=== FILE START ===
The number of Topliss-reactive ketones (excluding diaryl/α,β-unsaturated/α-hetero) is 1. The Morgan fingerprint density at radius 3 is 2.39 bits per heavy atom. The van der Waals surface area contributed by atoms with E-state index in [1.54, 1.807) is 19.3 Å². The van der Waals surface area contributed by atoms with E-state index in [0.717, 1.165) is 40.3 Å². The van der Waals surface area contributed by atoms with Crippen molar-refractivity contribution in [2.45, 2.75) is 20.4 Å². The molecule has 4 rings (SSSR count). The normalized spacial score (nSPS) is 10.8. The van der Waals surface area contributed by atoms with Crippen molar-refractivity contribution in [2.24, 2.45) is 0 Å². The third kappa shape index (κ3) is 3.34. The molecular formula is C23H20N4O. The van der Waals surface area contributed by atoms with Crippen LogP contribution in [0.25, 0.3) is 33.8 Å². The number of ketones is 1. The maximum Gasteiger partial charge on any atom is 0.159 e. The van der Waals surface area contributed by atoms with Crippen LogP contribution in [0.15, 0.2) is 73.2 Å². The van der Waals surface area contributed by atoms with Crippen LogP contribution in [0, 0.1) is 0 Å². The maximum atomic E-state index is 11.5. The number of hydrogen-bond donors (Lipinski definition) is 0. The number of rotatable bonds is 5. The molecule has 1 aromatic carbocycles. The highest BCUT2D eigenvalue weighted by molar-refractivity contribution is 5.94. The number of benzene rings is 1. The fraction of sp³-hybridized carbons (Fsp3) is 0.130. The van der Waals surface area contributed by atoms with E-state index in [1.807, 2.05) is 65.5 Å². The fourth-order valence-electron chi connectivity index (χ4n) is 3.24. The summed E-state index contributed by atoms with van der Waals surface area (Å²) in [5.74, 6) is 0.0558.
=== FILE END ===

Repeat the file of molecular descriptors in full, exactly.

The number of Topliss-reactive ketones (excluding diaryl/α,β-unsaturated/α-hetero) is 1. The Morgan fingerprint density at radius 3 is 2.39 bits per heavy atom. The van der Waals surface area contributed by atoms with E-state index in [1.54, 1.807) is 19.3 Å². The van der Waals surface area contributed by atoms with E-state index in [0.717, 1.165) is 40.3 Å². The van der Waals surface area contributed by atoms with Crippen molar-refractivity contribution in [2.45, 2.75) is 20.4 Å². The molecule has 4 rings (SSSR count). The normalized spacial score (nSPS) is 10.8. The van der Waals surface area contributed by atoms with Crippen molar-refractivity contribution in [2.24, 2.45) is 0 Å². The third kappa shape index (κ3) is 3.34. The molecular formula is C23H20N4O. The van der Waals surface area contributed by atoms with Crippen LogP contribution in [0.25, 0.3) is 33.8 Å². The number of ketones is 1. The maximum Gasteiger partial charge on any atom is 0.159 e. The van der Waals surface area contributed by atoms with Crippen LogP contribution in [0.15, 0.2) is 73.2 Å². The van der Waals surface area contributed by atoms with Crippen LogP contribution in [0, 0.1) is 0 Å². The maximum atomic E-state index is 11.5. The number of hydrogen-bond donors (Lipinski definition) is 0. The number of rotatable bonds is 5. The molecule has 1 aromatic carbocycles. The highest BCUT2D eigenvalue weighted by molar-refractivity contribution is 5.94. The number of benzene rings is 1. The fraction of sp³-hybridized carbons (Fsp3) is 0.130. The van der Waals surface area contributed by atoms with E-state index in [1.807, 2.05) is 65.5 Å². The fourth-order valence-electron chi connectivity index (χ4n) is 3.24. The summed E-state index contributed by atoms with van der Waals surface area (Å²) in [5.74, 6) is 0.0558.